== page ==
The method I show here will identify the root calling object in each case and calculate the number of executions of the function that are instigated. It comes with a few caveats, I have to capture an event for all calls made on the database – as I don’t know which ones will result in a call to the function – that means there’s likely to be CPU overhead and if you have a large amount of calls occurring there could be a fair amount of disk consumption. In my test the Extended Events (XE) session consumed about 130MB of disk space for a million calls captured. In my case I’m talking billions of calls a day so that will be hundreds of GB. As such I plan to only run it for a small interval, starting with a minute to see what I get and will prefer to run it in a test environment with a representative load.

The method is going to use the module_start extended event and the causality tracking feature that allows you to track how events are related to each other. Let’s go ahead and create the session. First I click on Extended Events Sessions in SSMS then right-click and select “New Session”.

In the first page that comes up I just give the session a name and select to turn Causality Tracking on:

Then I click on events and select the event I want. In this case it is just the module_start event and I’m not applying any filters:

Final I configure my data storage. For this example I’ve just added a ring_buffer (memory) and an event_file allowing up to 10G of storage. When I run this for real I may need to allow quite a bit more storage.

Now we’re done and I can just click OK.

Then I can go the the XE session in SSMS, right-click and select “Start Session”.

In my test database I’m now going to run a few stored procedures that execute my function a number of times. The idea is that I’ll then be able to use the XE data to work out which stored procedure called it the most and that therefore (in a real scenario) I might want to focus on fixing first.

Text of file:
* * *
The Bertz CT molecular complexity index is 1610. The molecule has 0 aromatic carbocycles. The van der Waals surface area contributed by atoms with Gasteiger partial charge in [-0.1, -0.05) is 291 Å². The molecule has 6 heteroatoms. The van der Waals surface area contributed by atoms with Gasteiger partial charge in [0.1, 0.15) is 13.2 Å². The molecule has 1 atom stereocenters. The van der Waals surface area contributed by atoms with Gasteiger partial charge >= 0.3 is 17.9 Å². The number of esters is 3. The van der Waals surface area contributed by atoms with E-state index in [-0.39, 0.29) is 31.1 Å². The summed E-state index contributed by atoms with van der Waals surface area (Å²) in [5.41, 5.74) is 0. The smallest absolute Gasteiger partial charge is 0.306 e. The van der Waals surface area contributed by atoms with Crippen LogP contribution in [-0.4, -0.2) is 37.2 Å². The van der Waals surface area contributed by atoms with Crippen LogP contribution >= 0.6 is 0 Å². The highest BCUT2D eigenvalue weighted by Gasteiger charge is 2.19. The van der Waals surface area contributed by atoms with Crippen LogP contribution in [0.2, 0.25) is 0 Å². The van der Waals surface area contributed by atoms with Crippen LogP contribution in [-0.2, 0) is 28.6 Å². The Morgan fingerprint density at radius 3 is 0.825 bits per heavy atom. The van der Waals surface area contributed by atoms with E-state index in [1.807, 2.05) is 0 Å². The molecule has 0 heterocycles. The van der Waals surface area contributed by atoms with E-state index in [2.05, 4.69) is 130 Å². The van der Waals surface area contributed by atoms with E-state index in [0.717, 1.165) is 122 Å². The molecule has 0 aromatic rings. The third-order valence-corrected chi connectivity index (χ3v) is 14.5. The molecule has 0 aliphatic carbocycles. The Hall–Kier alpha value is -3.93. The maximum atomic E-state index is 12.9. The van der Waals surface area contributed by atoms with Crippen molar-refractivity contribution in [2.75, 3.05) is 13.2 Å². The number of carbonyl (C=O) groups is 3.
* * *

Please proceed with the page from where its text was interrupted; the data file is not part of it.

Having run my tests I can then stop the XE session and export the results to a table. I show the method for that in a previous post:

I’ve exported the results into a new table called FunctionExecution in the same database. I show the structure of the table you get here:

The columns I’m interested in for this analysis are object_name (the name of the code object), attach_activity_id.guid (this comes from the causality tracking and will be the same for all objects in the same call stack) and attach_activity_id.seq (which shows the order in which objects were called).

In order to make the analysis quicker I also want to add couple of indexes. The object_name column is an nvarchar(max) which won’t support indexing, so first I create a new column with a better datatype and copy the values over:

ALTER TABLE dbo.FunctionExecution ADD ObjectName sysname;
UPDATE dbo.FunctionExecution SET ObjectName = CAST([object_name] AS sysname);

Then I create my indexes:

CREATE INDEX IX_ObjectName ON dbo.FunctionExecution(ObjectName) INCLUDE ([attach_activity_id.guid]);
CREATE INDEX IX_GUID ON dbo.FunctionExecution([attach_activity_id.guid]) INCLUDE (ObjectName,[attach_activity_id.seq]);

Finally I am ready to run a query to get the results. I search for the name of the function I am interested in, use attach_activity_id.guid to find other calls in the same call stack, then use attach_activity_id.seq to find the top parent (with a value of 1):

SELECT parent.ObjectName, COUNT(*) AS NumberOfExecutionsOfFunction
FROM dbo.FunctionExecution func
INNER JOIN dbo.FunctionExecution parent
ON func.[attach_activity_id.guid] = parent. [attach_activity_id.guid]
WHERE func.ObjectName = 'NonInlinable'
AND parent.[attach_activity_id.seq] = 1
GROUP BY parent.ObjectName;

Here are the results against the test procedures I executed while the XE session was running: